The lightest and most abundant element in the universe, normally consisting of one proton and one electron. It occurs in water in combination with oxygen, in most organic compounds, and in small amounts in the atmosphere as a gaseous mixture of its three isotopes (protium, deuterium, and tritium) in the colorless, odorless compound H2. Hydrogen atoms are relatively electropositive and form hydrogen bonds with electronegative atoms. In the Sun and other stars, the conversion of hydrogen into helium by nuclear fusion produces heat and light. Hydrogen is used to make rocket fuel, synthetic ammonia, and methanol, to hydrogenate fats and oils, and to refine petroleum. The development of physical theories of electron orbitals in hydrogen was important in the development of quantum mechanics. Atomic number 1; atomic weight 1.00794; melting point -259.14°C; boiling point -252.8°C; density at 0°C 0.08987 gram per liter; valence 1. See Periodic Table. See Note at oxygen.
The American Heritage® Science Dictionary
Copyright © 2002. Published by Houghton Mifflin. All rights reserved.
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hydrogen in Culture

hydrogen definition


The lightest chemical element; its symbol is H. Hydrogen normally consists of a single electron in orbit around a nucleus made up of a single proton. It is usually found as a gas and has several uses as a fuel.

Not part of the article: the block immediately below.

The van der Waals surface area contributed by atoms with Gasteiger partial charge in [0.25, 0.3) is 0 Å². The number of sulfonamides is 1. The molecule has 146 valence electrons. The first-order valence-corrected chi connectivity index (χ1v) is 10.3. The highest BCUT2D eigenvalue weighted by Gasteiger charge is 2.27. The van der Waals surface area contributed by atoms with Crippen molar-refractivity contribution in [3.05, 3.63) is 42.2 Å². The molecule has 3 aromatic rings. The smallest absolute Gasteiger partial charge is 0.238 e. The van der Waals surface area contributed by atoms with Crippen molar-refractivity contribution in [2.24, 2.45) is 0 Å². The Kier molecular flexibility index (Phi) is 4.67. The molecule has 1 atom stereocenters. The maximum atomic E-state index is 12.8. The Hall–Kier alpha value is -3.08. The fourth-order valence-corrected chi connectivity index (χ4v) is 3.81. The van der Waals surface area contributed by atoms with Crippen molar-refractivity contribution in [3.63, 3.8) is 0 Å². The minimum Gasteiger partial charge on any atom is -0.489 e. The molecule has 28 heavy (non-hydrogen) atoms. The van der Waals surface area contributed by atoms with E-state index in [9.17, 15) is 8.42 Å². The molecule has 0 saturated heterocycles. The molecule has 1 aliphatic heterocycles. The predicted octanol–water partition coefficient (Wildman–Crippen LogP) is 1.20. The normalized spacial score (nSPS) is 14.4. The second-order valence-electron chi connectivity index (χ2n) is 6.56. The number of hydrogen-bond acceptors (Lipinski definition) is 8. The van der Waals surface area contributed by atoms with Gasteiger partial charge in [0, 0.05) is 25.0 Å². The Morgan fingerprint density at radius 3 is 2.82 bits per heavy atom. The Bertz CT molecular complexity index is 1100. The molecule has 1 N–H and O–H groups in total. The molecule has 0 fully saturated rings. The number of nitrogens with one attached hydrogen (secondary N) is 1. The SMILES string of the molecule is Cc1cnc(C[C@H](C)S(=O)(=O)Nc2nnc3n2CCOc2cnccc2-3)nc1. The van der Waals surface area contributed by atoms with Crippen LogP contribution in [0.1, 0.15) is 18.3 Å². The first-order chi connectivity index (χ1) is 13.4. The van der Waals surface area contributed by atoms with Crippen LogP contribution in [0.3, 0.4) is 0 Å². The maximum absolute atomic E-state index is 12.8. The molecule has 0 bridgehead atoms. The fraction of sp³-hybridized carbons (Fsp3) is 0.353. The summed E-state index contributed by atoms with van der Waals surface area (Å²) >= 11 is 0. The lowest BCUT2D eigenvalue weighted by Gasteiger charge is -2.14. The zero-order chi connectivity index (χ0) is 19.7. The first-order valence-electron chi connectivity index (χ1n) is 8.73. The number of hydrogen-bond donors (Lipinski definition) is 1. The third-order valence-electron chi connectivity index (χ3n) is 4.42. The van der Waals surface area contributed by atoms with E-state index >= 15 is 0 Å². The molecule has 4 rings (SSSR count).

Note: Hydrogen atoms are combined to form helium atoms in fusion reactions in stars and in hydrogen bombs, which release huge amounts of energy. Hydrogen also burns rapidly, producing water as it combines with oxygen (see H<sub>8</sub>O and oxidation).
Note: For a time, hydrogen was frequently used to fill blimps and dirigibles because of its extremely low weight. In 1937, however, the hydrogen in the dirigible Hindenburg caught fire, and many of the passengers and crew were killed. Since that time, helium has been widely preferred to hydrogen for use in airships; it is not as buoyant (see buoyancy) or cheap as hydrogen, but, being an inert gas, it does not burn.
Note: Because there is so much hydrogen in stars, it is by far the most abundant element in the universe.
The American Heritage® New Dictionary of Cultural Literacy, Third Edition
Copyright © 2005 by Houghton Mifflin Company.
Published by Houghton Mifflin Company. All rights reserved.